Last edited by comeinvest on Fri May 04, 2018 8:30 pm, edited 1 time in total.

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jhfenton
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Re: Vanguard New Factor Funds Portfolio Statistics

Post by jhfenton » Fri May 04, 2018 8:29 pm

lack_ey wrote:
Fri May 04, 2018 8:10 pm
Returns for quartiles for different styles in US stocks, 1972-2015.
www.zebracapm.com/files/Liquidity%20as% ... Update.pdf
Thanks for the link to the updated paper. I had found the 2013 journal article after doing some searching. It was linked in several articles on the topic. The debate on liquidity as an independent factor is interesting. I will read more tomorrow. (It's purely out of curiosity. I don't think I'll be buying any VFLQ regardless.)

lack_ey
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Re: Vanguard New Factor Funds Portfolio Statistics

Post by lack_ey » Fri May 04, 2018 8:45 pm

comeinvest wrote:
Fri May 04, 2018 8:23 pm
Thanks. I would have expected some paper from Vanguard specific to the strategy of their new low liquidity fund.
Based on the Ibbotson table above, the trick would be to avoid Q4 of liquidity. But if the liquidity is absolute turnover, not relative to size, wouldn't that largely overlap / correlate with small size? Assuming that a stock with n times the number of shares and n times the market cap and n times as many owners would trade n times often, all other parameters being equal.
The next question would be how it fits into a portfolio. Since it's a long only fund, available capital would be "wasted" on this strategy, that could not be spent on alternate factors and strategies. Vanguard needs to supply facts, correlations, historical and expected returns of what they are doing here.
Ibbotson measures liquidity by (not absolute) turnover.
Amihud and Mendelson (1986) used bid-ask spreads to explain a cross-section of stock returns. Brennan and Subramanyan (1996) regressed price impact of a unit trade size from microstructure trading data. Amihud (2002) developed a metric using the average price impact relative to daily trading volume of each security. Pástor and Stambaugh (2003) demonstrated that stock returns vary with their sensitivity to marketwide liquidity.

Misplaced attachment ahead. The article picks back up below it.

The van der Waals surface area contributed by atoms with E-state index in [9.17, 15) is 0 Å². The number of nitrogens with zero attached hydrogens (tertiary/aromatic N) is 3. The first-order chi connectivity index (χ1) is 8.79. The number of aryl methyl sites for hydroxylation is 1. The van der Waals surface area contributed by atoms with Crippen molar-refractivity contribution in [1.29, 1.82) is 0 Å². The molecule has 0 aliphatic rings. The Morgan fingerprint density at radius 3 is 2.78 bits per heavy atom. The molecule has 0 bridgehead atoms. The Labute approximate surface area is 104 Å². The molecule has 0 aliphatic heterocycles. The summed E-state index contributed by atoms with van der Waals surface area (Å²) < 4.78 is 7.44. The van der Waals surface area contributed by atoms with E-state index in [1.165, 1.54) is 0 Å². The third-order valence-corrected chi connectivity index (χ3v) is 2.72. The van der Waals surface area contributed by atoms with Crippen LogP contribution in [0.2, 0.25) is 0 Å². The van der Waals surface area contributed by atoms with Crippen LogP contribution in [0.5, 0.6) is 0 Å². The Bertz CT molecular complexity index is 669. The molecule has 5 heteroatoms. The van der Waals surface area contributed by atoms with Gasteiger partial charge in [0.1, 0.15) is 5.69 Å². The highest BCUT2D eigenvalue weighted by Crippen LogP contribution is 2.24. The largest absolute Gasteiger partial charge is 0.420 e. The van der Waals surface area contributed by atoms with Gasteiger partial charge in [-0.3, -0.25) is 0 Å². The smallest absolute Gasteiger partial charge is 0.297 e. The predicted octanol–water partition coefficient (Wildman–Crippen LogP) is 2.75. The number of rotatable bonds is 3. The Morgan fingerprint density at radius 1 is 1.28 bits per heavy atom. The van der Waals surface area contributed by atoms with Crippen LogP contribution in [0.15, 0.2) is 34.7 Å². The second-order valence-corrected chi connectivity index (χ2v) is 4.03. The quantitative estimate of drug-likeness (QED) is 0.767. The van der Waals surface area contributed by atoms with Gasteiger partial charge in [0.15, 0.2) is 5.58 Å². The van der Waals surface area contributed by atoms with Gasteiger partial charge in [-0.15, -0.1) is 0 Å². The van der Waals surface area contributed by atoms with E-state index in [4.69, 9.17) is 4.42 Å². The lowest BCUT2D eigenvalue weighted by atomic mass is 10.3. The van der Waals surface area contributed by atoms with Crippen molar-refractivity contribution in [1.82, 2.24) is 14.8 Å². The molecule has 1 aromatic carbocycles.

We use stock turnover as our “before the fact” measure of liquidity...

Our methodology consists of a two-part algorithm for the selection (prior) year and the performance (current) year. For each selection year (1971–2014), we examine the top 3,500 U.S. stocks by year-end capitalization. From this universe, we record liquidity as measured by the annual share turnover (the sum of the twelve monthly volumes divided by each month’s shares outstanding)
As mentioned earlier in the thread, Vanguard uses three metrics: percentage turnover, dollar turnover, and Amihud illiquidity.

This construction methodology, with the separate large, mid, and small cap evaluations, results in some weird dispersions in market capitalization of holdings, which I looked at a couple months ago.

Warning: old data. Dot size is fund weighting in a stock. Horizontal axis is forward P/E. Vertical axis is market cap. Left graphic is for Vanguard U.S. Liquidity Factor ETF (VFLQ) and the right for Vanguard Total Stock Market ETF (VTI).

Image Image

(I noticed within the image links, the titles are incorrect; should be forward and not trailing P/E but here we're not interested in the horizontal data anyway)